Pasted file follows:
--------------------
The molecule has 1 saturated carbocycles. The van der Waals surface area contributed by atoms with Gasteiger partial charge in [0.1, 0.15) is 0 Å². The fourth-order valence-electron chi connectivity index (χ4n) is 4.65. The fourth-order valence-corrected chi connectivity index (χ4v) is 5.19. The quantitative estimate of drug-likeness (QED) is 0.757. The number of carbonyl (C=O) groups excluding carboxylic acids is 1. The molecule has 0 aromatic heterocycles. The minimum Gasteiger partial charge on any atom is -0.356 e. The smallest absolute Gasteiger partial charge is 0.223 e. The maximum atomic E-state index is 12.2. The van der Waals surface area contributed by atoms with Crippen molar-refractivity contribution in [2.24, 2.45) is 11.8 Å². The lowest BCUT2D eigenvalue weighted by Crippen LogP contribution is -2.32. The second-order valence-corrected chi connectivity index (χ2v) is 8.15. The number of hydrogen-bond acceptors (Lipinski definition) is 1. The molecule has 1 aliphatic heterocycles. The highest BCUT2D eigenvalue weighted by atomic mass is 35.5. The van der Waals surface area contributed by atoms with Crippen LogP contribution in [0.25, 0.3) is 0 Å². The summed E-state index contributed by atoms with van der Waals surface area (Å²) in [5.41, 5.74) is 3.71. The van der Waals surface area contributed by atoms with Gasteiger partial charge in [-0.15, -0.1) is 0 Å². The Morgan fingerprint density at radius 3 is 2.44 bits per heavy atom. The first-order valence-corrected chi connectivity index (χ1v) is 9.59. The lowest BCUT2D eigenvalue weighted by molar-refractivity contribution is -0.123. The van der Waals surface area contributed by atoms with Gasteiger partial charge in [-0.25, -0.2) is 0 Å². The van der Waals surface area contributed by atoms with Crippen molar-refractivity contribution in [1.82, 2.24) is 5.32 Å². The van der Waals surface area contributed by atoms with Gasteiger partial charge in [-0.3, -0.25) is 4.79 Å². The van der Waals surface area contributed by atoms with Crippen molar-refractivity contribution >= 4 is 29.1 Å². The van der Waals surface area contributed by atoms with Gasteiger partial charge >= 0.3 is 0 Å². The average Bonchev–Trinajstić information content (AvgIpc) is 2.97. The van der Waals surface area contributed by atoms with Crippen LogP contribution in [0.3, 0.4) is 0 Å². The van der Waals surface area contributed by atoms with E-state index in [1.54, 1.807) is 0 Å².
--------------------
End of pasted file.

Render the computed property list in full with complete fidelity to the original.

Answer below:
The molecule has 1 saturated carbocycles. The van der Waals surface area contributed by atoms with Gasteiger partial charge in [0.1, 0.15) is 0 Å². The fourth-order valence-electron chi connectivity index (χ4n) is 4.65. The fourth-order valence-corrected chi connectivity index (χ4v) is 5.19. The quantitative estimate of drug-likeness (QED) is 0.757. The number of carbonyl (C=O) groups excluding carboxylic acids is 1. The molecule has 0 aromatic heterocycles. The minimum Gasteiger partial charge on any atom is -0.356 e. The smallest absolute Gasteiger partial charge is 0.223 e. The maximum atomic E-state index is 12.2. The van der Waals surface area contributed by atoms with Crippen molar-refractivity contribution in [2.24, 2.45) is 11.8 Å². The lowest BCUT2D eigenvalue weighted by Crippen LogP contribution is -2.32. The second-order valence-corrected chi connectivity index (χ2v) is 8.15. The number of hydrogen-bond acceptors (Lipinski definition) is 1. The molecule has 1 aliphatic heterocycles. The highest BCUT2D eigenvalue weighted by atomic mass is 35.5. The van der Waals surface area contributed by atoms with Crippen LogP contribution in [0.25, 0.3) is 0 Å². The summed E-state index contributed by atoms with van der Waals surface area (Å²) in [5.41, 5.74) is 3.71. The van der Waals surface area contributed by atoms with Gasteiger partial charge in [-0.15, -0.1) is 0 Å². The Morgan fingerprint density at radius 3 is 2.44 bits per heavy atom. The first-order valence-corrected chi connectivity index (χ1v) is 9.59. The lowest BCUT2D eigenvalue weighted by molar-refractivity contribution is -0.123. The van der Waals surface area contributed by atoms with Gasteiger partial charge in [-0.25, -0.2) is 0 Å². The van der Waals surface area contributed by atoms with Crippen molar-refractivity contribution in [1.82, 2.24) is 5.32 Å². The van der Waals surface area contributed by atoms with Gasteiger partial charge in [-0.3, -0.25) is 4.79 Å². The van der Waals surface area contributed by atoms with Crippen molar-refractivity contribution >= 4 is 29.1 Å². The van der Waals surface area contributed by atoms with Gasteiger partial charge >= 0.3 is 0 Å². The average Bonchev–Trinajstić information content (AvgIpc) is 2.97. The van der Waals surface area contributed by atoms with Crippen LogP contribution in [0.3, 0.4) is 0 Å². The van der Waals surface area contributed by atoms with E-state index in [1.54, 1.807) is 0 Å².